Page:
3. Mitchell Pritchett and Cameron Tucker, ABC's Modern Family
ABC's Modern Family tends to get a lot of criticism for its portrayal of Mitch and Cam — the main one being that the characters play into "gay" stereotypes. What these critics fail to realize is that Mitchell Pritchett (Jesse Tyler Ferguson) and Cameron Tucker (Eric Stonestreet) are constantly pushing and pulling against these stereotypes. They present Modern Family viewers with the expectation of what they believe these characters will be like, and then subvert that stereotype in a knowing, comedic way. After all, this is a sitcom — a format of television where it's okay for every character to be the butt of a joke.
In Season 9, when Mitch and Cam give parenting advice to their friends, Pepper and Reynaldo, they shift their calm, "cultured" demeanor to one of brutal honesty. In this scene, the dynamic that viewers expect between Mitch and Cam is transferred to Pepper and Reynaldo instead. Although Mitch and Cam present a united front here, in actuality their opinions often differ. This scenario proves that we all exist on an ever-shifting spectrum and there's humor to be found in it.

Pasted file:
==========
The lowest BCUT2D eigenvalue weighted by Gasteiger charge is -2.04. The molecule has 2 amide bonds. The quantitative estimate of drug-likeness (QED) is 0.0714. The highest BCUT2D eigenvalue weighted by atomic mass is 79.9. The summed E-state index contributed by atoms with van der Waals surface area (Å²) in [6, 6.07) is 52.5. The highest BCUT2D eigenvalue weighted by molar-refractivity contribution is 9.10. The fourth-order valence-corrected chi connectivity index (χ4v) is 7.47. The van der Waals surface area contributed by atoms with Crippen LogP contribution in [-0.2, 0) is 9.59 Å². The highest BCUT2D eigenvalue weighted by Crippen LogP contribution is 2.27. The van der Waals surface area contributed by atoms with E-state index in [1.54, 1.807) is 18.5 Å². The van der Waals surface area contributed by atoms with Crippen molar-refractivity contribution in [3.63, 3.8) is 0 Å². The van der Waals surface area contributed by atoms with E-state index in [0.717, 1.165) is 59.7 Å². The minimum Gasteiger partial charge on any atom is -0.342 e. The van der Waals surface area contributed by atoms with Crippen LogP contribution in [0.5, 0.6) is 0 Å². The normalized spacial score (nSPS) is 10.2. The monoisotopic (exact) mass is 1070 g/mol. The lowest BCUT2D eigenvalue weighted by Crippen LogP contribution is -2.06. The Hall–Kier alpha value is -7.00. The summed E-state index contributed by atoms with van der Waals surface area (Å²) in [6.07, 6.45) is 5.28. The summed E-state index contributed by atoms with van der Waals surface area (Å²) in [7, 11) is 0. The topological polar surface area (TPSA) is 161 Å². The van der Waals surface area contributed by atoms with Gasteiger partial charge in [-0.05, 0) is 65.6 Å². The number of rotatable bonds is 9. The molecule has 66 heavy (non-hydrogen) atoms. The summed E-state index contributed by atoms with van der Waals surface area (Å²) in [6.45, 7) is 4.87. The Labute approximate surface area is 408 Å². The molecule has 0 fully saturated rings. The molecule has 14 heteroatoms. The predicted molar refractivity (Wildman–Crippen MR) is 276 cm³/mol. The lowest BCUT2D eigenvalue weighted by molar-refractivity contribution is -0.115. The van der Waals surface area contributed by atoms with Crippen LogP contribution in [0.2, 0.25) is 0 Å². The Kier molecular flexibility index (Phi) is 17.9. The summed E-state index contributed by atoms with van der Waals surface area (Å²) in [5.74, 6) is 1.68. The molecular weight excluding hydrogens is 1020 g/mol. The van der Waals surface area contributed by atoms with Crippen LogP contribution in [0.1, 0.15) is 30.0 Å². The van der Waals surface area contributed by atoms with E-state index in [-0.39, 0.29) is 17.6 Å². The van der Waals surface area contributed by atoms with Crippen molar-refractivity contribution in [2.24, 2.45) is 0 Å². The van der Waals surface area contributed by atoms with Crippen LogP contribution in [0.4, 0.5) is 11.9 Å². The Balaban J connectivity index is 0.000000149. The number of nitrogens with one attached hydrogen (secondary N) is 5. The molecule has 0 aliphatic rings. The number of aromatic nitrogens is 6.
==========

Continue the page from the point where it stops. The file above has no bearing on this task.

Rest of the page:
Since the show's premiere in 2009, Mitch and Cam have lived a life wholly their own. They've adopted, they've fought, they've made up, and they've even gotten married. Now, an entire generation can say they've grown up with Mitch and Cam serving as their model of a healthy couple, similar to how Lucy and Ricky or the Conners once did for many viewers.
4. Sophia Burset, Netflix's Orange Is the New Black
Since Netflix's Orange Is the New Black broke ground in 2013, audiences across the country were presented with an array of women who embody so much more than the stereotypes of what female characters could be. This cast of women comes in all shapes, sizes, colors, and distinct personalities — as real women do!